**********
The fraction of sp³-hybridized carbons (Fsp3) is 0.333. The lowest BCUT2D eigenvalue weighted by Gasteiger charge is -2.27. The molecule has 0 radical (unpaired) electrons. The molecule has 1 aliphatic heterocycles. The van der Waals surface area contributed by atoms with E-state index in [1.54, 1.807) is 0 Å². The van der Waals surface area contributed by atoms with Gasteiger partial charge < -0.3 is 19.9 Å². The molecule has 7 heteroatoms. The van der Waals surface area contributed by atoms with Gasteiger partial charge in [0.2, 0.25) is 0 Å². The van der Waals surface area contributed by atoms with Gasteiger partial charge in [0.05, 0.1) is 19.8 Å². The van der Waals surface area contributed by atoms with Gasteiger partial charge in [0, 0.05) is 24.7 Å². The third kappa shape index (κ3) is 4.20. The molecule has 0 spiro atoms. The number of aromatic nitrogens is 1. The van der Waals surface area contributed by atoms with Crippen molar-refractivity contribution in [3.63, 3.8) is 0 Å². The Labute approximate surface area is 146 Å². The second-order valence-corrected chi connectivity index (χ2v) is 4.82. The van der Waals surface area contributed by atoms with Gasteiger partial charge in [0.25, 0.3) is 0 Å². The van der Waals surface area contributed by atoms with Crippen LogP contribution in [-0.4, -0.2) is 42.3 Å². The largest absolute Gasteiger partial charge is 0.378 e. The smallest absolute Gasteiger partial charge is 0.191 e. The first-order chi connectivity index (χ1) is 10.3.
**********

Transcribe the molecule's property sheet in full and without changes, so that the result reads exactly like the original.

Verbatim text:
The fraction of sp³-hybridized carbons (Fsp3) is 0.333. The lowest BCUT2D eigenvalue weighted by Gasteiger charge is -2.27. The molecule has 0 radical (unpaired) electrons. The molecule has 1 aliphatic heterocycles. The van der Waals surface area contributed by atoms with E-state index in [1.54, 1.807) is 0 Å². The van der Waals surface area contributed by atoms with Gasteiger partial charge < -0.3 is 19.9 Å². The molecule has 7 heteroatoms. The van der Waals surface area contributed by atoms with Gasteiger partial charge in [0.2, 0.25) is 0 Å². The van der Waals surface area contributed by atoms with Gasteiger partial charge in [0.05, 0.1) is 19.8 Å². The van der Waals surface area contributed by atoms with Gasteiger partial charge in [0, 0.05) is 24.7 Å². The third kappa shape index (κ3) is 4.20. The molecule has 0 spiro atoms. The number of aromatic nitrogens is 1. The van der Waals surface area contributed by atoms with Crippen molar-refractivity contribution in [3.63, 3.8) is 0 Å². The Labute approximate surface area is 146 Å². The second-order valence-corrected chi connectivity index (χ2v) is 4.82. The van der Waals surface area contributed by atoms with Gasteiger partial charge in [0.25, 0.3) is 0 Å². The van der Waals surface area contributed by atoms with Crippen LogP contribution in [-0.4, -0.2) is 42.3 Å². The largest absolute Gasteiger partial charge is 0.378 e. The smallest absolute Gasteiger partial charge is 0.191 e. The first-order chi connectivity index (χ1) is 10.3.